The Ramblings of a Fly Fisherman

Steamboat Springs - 5/26/2013

Upon arriving in Steamboat, I could see that the Yampa was in full runoff making most of the river very challenging to fish.  We investigated several areas including Sarvis Creek and the Elk River and found much of the area running with high, dark water creating a situation where using runoff tactics like dark streamers in eddies or shorelines was nearly impossible.  When this occurs, most fly fisherman would just pack up their gear and head for the nearest bar for a plate of fish and chips and a nice mug of some local brew.  However, all is not lost here!  Just outside of town, Stagecoach Reservoir offers some reprieve this time of year for those out there in search of some nice water and big trout.

At the tail waters of Stagecoach, you will find that flows are managed despite the snow melt. Fish congregate here in large numbers and are often fooled by a number of patterns like the Pat’s Rubber Legs, the RS2, and the Pheasant Tail Nymph.  The key here really is the approach and getting a nice drag-free drift.  Failure to do those two things will land you nothing but a short walk through some of the best looking country in Colorado….  Well, maybe that’s not so bad.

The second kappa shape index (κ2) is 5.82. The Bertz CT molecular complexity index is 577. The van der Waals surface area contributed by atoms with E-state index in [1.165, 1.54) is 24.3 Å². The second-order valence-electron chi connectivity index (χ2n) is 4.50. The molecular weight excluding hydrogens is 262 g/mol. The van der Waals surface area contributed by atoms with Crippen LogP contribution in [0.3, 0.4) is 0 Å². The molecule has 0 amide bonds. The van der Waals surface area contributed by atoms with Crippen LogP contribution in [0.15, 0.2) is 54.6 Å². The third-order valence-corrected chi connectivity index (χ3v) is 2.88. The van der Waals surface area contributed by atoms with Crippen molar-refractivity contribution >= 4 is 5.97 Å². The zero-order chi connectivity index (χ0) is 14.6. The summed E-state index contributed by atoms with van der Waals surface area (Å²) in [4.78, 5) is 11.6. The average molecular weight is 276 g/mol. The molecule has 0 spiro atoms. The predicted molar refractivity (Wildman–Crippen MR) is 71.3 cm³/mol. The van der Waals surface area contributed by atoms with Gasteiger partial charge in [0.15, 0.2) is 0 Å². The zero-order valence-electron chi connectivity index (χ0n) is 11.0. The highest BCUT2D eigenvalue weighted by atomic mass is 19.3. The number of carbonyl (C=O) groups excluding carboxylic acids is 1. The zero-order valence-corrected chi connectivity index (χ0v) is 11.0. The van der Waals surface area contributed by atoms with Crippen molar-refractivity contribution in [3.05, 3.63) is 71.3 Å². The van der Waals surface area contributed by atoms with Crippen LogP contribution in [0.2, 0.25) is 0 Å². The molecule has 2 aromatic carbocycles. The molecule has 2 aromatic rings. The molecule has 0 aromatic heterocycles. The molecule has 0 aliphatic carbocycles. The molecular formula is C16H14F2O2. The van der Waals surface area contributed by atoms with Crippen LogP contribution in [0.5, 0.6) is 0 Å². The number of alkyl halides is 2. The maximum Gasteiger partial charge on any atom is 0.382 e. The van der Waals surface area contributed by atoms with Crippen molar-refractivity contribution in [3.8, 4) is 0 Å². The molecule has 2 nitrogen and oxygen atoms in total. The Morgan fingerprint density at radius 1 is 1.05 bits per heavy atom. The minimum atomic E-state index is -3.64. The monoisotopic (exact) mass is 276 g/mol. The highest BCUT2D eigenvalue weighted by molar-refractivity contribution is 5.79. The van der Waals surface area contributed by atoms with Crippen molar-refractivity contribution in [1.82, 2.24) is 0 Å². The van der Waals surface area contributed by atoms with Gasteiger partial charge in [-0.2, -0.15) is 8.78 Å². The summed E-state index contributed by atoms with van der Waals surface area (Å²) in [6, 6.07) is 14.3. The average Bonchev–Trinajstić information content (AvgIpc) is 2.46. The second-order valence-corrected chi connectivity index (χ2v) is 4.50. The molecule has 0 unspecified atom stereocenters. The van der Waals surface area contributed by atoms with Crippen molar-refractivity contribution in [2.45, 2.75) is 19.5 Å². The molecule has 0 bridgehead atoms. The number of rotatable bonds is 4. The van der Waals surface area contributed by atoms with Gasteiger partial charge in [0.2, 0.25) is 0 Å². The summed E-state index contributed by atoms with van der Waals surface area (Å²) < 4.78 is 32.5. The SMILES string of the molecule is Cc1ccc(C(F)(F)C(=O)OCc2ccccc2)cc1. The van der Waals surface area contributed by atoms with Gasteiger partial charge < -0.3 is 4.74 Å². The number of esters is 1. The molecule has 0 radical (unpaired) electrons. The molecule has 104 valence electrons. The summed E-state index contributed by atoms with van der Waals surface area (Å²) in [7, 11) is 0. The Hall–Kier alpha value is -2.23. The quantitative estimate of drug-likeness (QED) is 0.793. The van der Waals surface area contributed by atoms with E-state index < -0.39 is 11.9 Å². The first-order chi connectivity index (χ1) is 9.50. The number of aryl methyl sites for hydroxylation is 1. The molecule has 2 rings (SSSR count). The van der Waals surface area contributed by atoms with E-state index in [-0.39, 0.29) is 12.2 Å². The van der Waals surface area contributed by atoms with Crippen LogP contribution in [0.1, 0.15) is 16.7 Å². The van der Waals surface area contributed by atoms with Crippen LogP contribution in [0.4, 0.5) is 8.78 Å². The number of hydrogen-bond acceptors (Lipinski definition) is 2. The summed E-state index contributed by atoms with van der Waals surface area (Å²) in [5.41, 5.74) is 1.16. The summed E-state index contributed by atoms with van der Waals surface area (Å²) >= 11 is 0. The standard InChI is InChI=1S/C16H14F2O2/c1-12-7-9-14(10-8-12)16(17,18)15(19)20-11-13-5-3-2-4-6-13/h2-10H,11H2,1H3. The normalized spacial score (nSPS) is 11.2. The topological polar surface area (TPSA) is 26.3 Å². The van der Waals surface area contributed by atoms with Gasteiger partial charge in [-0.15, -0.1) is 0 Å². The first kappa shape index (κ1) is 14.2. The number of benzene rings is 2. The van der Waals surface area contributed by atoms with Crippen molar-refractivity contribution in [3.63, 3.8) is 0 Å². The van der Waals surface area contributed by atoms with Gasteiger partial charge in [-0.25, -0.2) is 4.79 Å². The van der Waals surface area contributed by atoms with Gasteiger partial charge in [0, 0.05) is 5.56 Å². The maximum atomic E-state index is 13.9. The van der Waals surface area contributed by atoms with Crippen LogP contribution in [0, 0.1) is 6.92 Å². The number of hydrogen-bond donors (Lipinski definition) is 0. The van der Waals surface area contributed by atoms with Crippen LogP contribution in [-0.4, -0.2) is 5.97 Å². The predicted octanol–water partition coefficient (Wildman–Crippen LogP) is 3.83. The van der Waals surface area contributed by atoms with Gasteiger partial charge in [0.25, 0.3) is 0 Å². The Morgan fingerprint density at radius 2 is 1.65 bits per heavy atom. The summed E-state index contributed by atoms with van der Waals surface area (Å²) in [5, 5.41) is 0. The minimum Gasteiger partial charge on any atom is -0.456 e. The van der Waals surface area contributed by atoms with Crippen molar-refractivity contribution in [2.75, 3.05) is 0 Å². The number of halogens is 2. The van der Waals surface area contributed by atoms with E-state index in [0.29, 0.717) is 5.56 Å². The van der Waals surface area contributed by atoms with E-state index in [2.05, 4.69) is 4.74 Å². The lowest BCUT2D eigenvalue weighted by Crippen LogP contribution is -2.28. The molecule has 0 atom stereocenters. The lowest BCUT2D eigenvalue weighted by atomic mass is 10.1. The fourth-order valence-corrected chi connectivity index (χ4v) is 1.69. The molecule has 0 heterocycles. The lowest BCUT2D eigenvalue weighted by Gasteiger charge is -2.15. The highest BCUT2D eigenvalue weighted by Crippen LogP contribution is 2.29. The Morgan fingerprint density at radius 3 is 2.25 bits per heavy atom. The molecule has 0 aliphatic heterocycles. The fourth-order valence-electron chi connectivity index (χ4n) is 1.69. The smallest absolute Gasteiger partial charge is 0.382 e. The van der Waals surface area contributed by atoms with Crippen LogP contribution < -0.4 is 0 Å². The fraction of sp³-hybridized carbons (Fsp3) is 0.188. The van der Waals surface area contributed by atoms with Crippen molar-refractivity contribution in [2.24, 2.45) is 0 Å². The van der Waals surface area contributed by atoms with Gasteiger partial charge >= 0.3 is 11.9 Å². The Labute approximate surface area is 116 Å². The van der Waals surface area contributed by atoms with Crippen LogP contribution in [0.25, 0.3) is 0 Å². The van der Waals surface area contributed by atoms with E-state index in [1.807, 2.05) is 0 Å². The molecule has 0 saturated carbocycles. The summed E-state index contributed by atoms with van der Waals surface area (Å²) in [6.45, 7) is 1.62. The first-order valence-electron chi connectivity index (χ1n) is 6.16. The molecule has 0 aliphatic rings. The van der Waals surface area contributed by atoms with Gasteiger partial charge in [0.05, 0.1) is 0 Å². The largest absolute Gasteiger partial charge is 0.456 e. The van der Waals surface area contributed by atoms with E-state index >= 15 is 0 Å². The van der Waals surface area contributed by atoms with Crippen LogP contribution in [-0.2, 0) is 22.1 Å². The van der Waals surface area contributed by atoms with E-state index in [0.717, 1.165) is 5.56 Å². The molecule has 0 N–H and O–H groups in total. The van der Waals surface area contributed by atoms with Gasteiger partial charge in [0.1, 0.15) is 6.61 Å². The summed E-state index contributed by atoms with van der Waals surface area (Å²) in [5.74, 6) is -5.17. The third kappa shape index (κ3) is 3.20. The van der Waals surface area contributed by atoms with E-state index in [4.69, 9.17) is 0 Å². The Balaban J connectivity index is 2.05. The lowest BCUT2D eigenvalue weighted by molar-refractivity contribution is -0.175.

As expected, after all this was Memorial Day weekend, the crowds were a bit large for the area.  Coupled by the fact that much of the available river here wasn’t fishable, anyone needing to get their fly fishing fix had little other choice than this tail water.   The good news is that despite the crowds, it is really hard to find an area on this section of water that doesn’t house a trout worth snapping a few pictures of and bragging to your friends.  With nearly two full days of fishing, Alyssa and I were able to land nearly 40 trout, 5 of which exceeded the 20 inch range.

As an added bonus, there was a small pond near our campsite that appeared to be attracting more attention than a pond of this size should.  After a little investigation and a few casts of the rod, I was able to land a 30 inch pike, a first for me here in Colorado.


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